Upcoming Performances

July 12, 8:30 pm Central European
Guest recitalist, Cathedral, Rieux-Volvestre, France

July 22, 7:00 pm Eastern
Petr Eben Windows with James Stokes, St. Luke's Episcopal Church, Boone, N.C.

August 26, 4:00 pm Eastern
Guest recitalist, Church of the Savior, Newland, N.C.

September 23, 4:00 pm Eastern
Guest recitalist, Schantz organ 40th anniversary, Culpeper Baptist Church, Culpeper, Va.

September 28, 7:00 pm Eastern
Guest recitalist, Camp Hill Presbyterian Church, Camp Hill, Penn.

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Olympic form?

The more organ recitals I attend, the more sensitive I become to a perceived apathy from performers. Picture, say, any Bach trio Sonata or the Duruflé Toccata. Wild rides. Fingers and feet flying everywhere. And yet an organist finds the time in the heat of battle to hang his/her feet on the bar across the bottom of the bench. Several thoughts fly through my head at that point: 1) Do those feet really have nowhere else to go? Do they not have some notes over which they might hover, instead? 2) Is this organist bored? With a trio Sonata????!! 3) Is this organist prepared? 4) You know, in some cultures, it would be considered rude to show the soles of your feet in public...

Regardless the questions that go through my head or the answers to them, when that happens I have become distracted from the music, and that's not good. No Olympian is allowed to stop and rest during the race. Singers are not allowed to break character during an aria to drink water or rest their backs. Why, then, should it be permissible for an organist to allow hands or feet to "check out" of the proceedings and go to a neutral corner during a very non-neutral musical activity? To this writer, that sends a subtle message of apathy or maybe even "OMG" to the listener.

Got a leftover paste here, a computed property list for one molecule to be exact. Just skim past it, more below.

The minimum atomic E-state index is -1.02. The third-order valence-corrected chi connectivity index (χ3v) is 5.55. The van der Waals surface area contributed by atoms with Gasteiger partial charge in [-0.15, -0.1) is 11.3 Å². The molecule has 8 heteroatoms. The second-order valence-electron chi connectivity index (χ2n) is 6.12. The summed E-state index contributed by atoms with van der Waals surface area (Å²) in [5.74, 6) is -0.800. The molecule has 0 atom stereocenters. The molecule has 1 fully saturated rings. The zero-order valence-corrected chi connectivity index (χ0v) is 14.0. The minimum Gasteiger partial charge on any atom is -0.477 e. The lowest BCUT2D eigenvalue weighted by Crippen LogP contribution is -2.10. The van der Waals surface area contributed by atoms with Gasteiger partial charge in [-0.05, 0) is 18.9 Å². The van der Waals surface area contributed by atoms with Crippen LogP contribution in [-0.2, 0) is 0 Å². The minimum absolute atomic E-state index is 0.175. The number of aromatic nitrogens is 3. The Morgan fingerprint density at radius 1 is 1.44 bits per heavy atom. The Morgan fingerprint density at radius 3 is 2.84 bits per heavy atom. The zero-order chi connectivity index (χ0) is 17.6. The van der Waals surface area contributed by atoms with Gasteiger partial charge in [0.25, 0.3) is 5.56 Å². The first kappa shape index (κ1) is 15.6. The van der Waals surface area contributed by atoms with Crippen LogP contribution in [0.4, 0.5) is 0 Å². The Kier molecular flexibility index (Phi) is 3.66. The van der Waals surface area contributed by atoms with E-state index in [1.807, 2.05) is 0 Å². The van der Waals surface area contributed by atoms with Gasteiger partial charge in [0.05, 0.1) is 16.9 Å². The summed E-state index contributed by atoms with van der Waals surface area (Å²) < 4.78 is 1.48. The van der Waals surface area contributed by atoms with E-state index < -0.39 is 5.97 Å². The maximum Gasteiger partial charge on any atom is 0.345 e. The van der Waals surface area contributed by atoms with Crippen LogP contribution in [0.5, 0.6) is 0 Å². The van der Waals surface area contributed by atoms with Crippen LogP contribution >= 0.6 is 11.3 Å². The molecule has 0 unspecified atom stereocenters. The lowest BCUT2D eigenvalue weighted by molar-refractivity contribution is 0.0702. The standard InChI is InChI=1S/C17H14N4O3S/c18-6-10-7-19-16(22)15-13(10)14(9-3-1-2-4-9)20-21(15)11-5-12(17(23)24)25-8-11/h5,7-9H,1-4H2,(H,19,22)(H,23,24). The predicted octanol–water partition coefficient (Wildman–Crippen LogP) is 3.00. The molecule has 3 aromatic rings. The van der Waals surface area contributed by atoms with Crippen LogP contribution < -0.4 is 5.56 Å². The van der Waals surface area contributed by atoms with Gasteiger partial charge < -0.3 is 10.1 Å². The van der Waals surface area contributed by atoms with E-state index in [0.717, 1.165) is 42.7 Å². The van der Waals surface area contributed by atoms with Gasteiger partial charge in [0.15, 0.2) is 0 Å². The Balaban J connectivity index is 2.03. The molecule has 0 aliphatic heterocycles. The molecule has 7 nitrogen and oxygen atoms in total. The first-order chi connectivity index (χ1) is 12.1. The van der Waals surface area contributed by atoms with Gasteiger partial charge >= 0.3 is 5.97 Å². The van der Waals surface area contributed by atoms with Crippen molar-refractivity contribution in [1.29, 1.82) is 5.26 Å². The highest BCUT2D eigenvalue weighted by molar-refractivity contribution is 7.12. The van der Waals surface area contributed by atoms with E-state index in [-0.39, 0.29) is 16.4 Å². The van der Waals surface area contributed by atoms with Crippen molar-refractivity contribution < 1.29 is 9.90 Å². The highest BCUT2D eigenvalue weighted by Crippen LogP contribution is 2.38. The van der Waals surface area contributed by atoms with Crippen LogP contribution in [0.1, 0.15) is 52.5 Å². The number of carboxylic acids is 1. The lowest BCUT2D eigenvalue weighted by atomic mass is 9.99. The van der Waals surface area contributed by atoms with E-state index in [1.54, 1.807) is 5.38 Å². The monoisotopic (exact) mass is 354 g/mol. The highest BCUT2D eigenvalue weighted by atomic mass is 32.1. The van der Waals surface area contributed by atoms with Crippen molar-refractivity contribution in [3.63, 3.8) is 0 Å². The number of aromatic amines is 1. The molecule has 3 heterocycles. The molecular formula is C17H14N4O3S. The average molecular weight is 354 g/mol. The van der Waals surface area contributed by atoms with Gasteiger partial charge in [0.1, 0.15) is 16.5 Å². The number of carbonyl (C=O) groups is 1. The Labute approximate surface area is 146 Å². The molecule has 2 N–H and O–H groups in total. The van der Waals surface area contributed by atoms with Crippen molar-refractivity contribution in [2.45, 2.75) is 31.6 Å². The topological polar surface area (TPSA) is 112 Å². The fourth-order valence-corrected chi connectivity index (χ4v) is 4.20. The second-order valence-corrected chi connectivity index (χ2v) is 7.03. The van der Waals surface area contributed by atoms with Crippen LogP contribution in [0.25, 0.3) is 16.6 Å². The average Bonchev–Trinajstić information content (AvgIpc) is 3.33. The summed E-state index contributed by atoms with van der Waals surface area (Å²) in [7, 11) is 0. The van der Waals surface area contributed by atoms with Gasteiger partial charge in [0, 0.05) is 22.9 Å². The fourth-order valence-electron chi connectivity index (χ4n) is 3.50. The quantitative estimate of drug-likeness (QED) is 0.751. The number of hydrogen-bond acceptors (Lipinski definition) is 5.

I am one of the fussiest organists I know. After you have something sounding good, go one more step and make sure it LOOKS good, too. Sit up tall. Sit more or less still. Punch pistons in character. Keep hands out of lap. Keep feet off the bench bar. Don't lunge for notes and pistons and the box -- be there; plan ahead.

Fun activity: compare the most popular performing organists. Which ones physically stay in the game during a piece, and which ones check out here and there? It might be instructive to notice that at the next recital you attend or even play. Constantly assess why the popular organists are so popular.

Overly fussy? Not at today's tuition rates! Offer students the sort of attention to detail they might not get everywhere. A great organist needs to be able to do much more than just play pretty.

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